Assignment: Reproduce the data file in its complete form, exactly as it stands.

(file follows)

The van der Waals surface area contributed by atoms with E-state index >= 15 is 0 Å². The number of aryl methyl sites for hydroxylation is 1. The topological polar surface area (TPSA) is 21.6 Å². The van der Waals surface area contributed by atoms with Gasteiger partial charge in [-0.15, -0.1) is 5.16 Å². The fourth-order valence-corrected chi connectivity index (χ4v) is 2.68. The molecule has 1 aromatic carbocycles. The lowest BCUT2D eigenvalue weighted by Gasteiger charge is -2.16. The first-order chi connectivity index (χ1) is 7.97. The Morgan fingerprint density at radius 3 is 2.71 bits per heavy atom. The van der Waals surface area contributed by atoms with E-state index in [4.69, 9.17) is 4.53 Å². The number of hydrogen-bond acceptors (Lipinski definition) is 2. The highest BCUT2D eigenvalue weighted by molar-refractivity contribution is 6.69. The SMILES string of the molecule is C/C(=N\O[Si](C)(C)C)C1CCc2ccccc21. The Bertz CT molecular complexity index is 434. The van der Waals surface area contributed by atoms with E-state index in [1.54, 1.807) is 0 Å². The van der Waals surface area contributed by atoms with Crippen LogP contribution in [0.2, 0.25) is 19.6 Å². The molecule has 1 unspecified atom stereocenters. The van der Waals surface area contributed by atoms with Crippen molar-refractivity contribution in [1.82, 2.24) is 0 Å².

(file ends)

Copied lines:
The van der Waals surface area contributed by atoms with E-state index >= 15 is 0 Å². The number of aryl methyl sites for hydroxylation is 1. The topological polar surface area (TPSA) is 21.6 Å². The van der Waals surface area contributed by atoms with Gasteiger partial charge in [-0.15, -0.1) is 5.16 Å². The fourth-order valence-corrected chi connectivity index (χ4v) is 2.68. The molecule has 1 aromatic carbocycles. The lowest BCUT2D eigenvalue weighted by Gasteiger charge is -2.16. The first-order chi connectivity index (χ1) is 7.97. The Morgan fingerprint density at radius 3 is 2.71 bits per heavy atom. The van der Waals surface area contributed by atoms with E-state index in [4.69, 9.17) is 4.53 Å². The number of hydrogen-bond acceptors (Lipinski definition) is 2. The highest BCUT2D eigenvalue weighted by molar-refractivity contribution is 6.69. The SMILES string of the molecule is C/C(=N\O[Si](C)(C)C)C1CCc2ccccc21. The Bertz CT molecular complexity index is 434. The van der Waals surface area contributed by atoms with E-state index in [1.54, 1.807) is 0 Å². The van der Waals surface area contributed by atoms with Crippen LogP contribution in [0.2, 0.25) is 19.6 Å². The molecule has 1 unspecified atom stereocenters. The van der Waals surface area contributed by atoms with Crippen molar-refractivity contribution in [1.82, 2.24) is 0 Å².